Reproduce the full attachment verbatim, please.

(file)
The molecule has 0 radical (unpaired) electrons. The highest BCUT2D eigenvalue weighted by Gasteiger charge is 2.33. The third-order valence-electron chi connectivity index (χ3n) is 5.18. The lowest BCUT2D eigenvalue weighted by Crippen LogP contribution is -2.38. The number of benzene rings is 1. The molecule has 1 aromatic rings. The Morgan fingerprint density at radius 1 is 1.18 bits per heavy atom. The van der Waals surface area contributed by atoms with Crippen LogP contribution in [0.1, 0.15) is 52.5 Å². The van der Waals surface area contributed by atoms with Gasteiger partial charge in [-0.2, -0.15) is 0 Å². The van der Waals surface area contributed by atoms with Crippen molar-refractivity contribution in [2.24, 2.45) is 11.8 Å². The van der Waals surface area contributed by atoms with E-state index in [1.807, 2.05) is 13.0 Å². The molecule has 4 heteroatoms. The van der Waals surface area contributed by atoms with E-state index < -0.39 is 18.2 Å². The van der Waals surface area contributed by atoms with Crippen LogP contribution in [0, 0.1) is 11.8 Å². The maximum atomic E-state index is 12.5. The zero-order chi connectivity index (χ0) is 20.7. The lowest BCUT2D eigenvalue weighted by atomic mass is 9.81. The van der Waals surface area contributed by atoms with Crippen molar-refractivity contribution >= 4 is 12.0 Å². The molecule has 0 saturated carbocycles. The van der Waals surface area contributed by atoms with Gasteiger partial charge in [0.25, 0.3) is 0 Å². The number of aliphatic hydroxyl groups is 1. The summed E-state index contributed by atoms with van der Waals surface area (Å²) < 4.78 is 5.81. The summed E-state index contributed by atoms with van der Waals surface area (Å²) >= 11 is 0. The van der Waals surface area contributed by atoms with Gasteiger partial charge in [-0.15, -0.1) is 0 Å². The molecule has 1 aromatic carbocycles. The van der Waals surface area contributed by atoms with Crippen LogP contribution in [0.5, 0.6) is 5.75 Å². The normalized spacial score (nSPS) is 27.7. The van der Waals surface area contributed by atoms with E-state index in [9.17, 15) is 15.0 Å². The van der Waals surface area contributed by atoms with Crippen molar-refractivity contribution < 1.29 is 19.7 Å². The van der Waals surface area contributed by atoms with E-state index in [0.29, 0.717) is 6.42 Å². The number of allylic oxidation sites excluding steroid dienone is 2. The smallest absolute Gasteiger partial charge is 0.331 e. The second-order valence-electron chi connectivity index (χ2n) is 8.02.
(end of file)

The molecule has 0 radical (unpaired) electrons. The highest BCUT2D eigenvalue weighted by Gasteiger charge is 2.33. The third-order valence-electron chi connectivity index (χ3n) is 5.18. The lowest BCUT2D eigenvalue weighted by Crippen LogP contribution is -2.38. The number of benzene rings is 1. The molecule has 1 aromatic rings. The Morgan fingerprint density at radius 1 is 1.18 bits per heavy atom. The van der Waals surface area contributed by atoms with Crippen LogP contribution in [0.1, 0.15) is 52.5 Å². The van der Waals surface area contributed by atoms with Gasteiger partial charge in [-0.2, -0.15) is 0 Å². The van der Waals surface area contributed by atoms with Crippen molar-refractivity contribution in [2.24, 2.45) is 11.8 Å². The van der Waals surface area contributed by atoms with E-state index in [1.807, 2.05) is 13.0 Å². The molecule has 4 heteroatoms. The van der Waals surface area contributed by atoms with E-state index < -0.39 is 18.2 Å². The van der Waals surface area contributed by atoms with Crippen LogP contribution in [0, 0.1) is 11.8 Å². The maximum atomic E-state index is 12.5. The zero-order chi connectivity index (χ0) is 20.7. The lowest BCUT2D eigenvalue weighted by atomic mass is 9.81. The van der Waals surface area contributed by atoms with Crippen molar-refractivity contribution >= 4 is 12.0 Å². The molecule has 0 saturated carbocycles. The van der Waals surface area contributed by atoms with Gasteiger partial charge in [0.25, 0.3) is 0 Å². The number of aliphatic hydroxyl groups is 1. The summed E-state index contributed by atoms with van der Waals surface area (Å²) < 4.78 is 5.81. The summed E-state index contributed by atoms with van der Waals surface area (Å²) >= 11 is 0. The van der Waals surface area contributed by atoms with Gasteiger partial charge in [-0.15, -0.1) is 0 Å². The molecule has 1 aromatic carbocycles. The van der Waals surface area contributed by atoms with Crippen LogP contribution in [0.5, 0.6) is 5.75 Å². The normalized spacial score (nSPS) is 27.7. The van der Waals surface area contributed by atoms with E-state index in [9.17, 15) is 15.0 Å². The van der Waals surface area contributed by atoms with Crippen molar-refractivity contribution < 1.29 is 19.7 Å². The van der Waals surface area contributed by atoms with E-state index in [0.29, 0.717) is 6.42 Å². The number of allylic oxidation sites excluding steroid dienone is 2. The smallest absolute Gasteiger partial charge is 0.331 e. The second-order valence-electron chi connectivity index (χ2n) is 8.02.